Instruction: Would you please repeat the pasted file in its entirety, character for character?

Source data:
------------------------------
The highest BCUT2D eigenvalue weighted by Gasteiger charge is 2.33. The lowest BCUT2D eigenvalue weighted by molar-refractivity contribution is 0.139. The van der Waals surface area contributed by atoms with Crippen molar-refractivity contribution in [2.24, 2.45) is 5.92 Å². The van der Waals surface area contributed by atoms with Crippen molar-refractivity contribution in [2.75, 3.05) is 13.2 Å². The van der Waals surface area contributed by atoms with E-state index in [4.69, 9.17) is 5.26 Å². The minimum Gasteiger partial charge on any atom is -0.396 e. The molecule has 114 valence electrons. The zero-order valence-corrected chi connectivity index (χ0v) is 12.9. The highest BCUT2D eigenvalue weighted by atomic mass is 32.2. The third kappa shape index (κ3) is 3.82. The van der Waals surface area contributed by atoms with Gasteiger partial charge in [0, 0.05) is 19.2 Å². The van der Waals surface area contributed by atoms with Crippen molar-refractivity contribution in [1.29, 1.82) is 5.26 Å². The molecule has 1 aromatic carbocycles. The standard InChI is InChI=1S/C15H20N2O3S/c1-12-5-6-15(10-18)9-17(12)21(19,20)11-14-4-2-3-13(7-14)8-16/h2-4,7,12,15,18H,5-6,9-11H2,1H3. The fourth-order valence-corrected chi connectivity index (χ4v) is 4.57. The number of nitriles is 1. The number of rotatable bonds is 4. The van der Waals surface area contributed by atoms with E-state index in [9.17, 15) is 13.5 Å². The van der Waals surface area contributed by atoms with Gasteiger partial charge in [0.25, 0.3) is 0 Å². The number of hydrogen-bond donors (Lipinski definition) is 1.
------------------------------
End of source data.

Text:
The highest BCUT2D eigenvalue weighted by Gasteiger charge is 2.33. The lowest BCUT2D eigenvalue weighted by molar-refractivity contribution is 0.139. The van der Waals surface area contributed by atoms with Crippen molar-refractivity contribution in [2.24, 2.45) is 5.92 Å². The van der Waals surface area contributed by atoms with Crippen molar-refractivity contribution in [2.75, 3.05) is 13.2 Å². The van der Waals surface area contributed by atoms with E-state index in [4.69, 9.17) is 5.26 Å². The minimum Gasteiger partial charge on any atom is -0.396 e. The molecule has 114 valence electrons. The zero-order valence-corrected chi connectivity index (χ0v) is 12.9. The highest BCUT2D eigenvalue weighted by atomic mass is 32.2. The third kappa shape index (κ3) is 3.82. The van der Waals surface area contributed by atoms with Gasteiger partial charge in [0, 0.05) is 19.2 Å². The van der Waals surface area contributed by atoms with Crippen molar-refractivity contribution in [1.29, 1.82) is 5.26 Å². The molecule has 1 aromatic carbocycles. The standard InChI is InChI=1S/C15H20N2O3S/c1-12-5-6-15(10-18)9-17(12)21(19,20)11-14-4-2-3-13(7-14)8-16/h2-4,7,12,15,18H,5-6,9-11H2,1H3. The fourth-order valence-corrected chi connectivity index (χ4v) is 4.57. The number of nitriles is 1. The number of rotatable bonds is 4. The van der Waals surface area contributed by atoms with E-state index in [9.17, 15) is 13.5 Å². The van der Waals surface area contributed by atoms with Gasteiger partial charge in [0.25, 0.3) is 0 Å². The number of hydrogen-bond donors (Lipinski definition) is 1.